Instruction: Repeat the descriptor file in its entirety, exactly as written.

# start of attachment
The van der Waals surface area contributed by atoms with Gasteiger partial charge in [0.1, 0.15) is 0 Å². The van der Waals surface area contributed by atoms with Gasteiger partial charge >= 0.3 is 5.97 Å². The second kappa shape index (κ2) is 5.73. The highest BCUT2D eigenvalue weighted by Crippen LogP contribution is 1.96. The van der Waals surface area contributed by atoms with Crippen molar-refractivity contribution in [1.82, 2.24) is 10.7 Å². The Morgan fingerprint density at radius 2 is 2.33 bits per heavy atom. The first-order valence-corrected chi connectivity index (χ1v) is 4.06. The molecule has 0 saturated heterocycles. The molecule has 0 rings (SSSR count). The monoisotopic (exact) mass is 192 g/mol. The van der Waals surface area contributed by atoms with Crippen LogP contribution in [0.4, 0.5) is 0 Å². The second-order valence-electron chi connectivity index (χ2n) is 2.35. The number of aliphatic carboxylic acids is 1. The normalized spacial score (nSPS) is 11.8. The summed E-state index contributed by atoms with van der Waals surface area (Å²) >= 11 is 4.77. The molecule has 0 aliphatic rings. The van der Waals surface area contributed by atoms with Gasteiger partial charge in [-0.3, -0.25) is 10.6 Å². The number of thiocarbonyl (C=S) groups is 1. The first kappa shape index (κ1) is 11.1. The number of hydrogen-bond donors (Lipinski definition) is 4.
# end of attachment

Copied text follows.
The van der Waals surface area contributed by atoms with Gasteiger partial charge in [0.1, 0.15) is 0 Å². The van der Waals surface area contributed by atoms with Gasteiger partial charge >= 0.3 is 5.97 Å². The second kappa shape index (κ2) is 5.73. The highest BCUT2D eigenvalue weighted by Crippen LogP contribution is 1.96. The van der Waals surface area contributed by atoms with Crippen molar-refractivity contribution in [1.82, 2.24) is 10.7 Å². The Morgan fingerprint density at radius 2 is 2.33 bits per heavy atom. The first-order valence-corrected chi connectivity index (χ1v) is 4.06. The molecule has 0 saturated heterocycles. The molecule has 0 rings (SSSR count). The monoisotopic (exact) mass is 192 g/mol. The van der Waals surface area contributed by atoms with Crippen LogP contribution in [0.4, 0.5) is 0 Å². The second-order valence-electron chi connectivity index (χ2n) is 2.35. The number of aliphatic carboxylic acids is 1. The normalized spacial score (nSPS) is 11.8. The summed E-state index contributed by atoms with van der Waals surface area (Å²) >= 11 is 4.77. The molecule has 0 aliphatic rings. The van der Waals surface area contributed by atoms with Gasteiger partial charge in [-0.3, -0.25) is 10.6 Å². The number of thiocarbonyl (C=S) groups is 1. The first kappa shape index (κ1) is 11.1. The number of hydrogen-bond donors (Lipinski definition) is 4.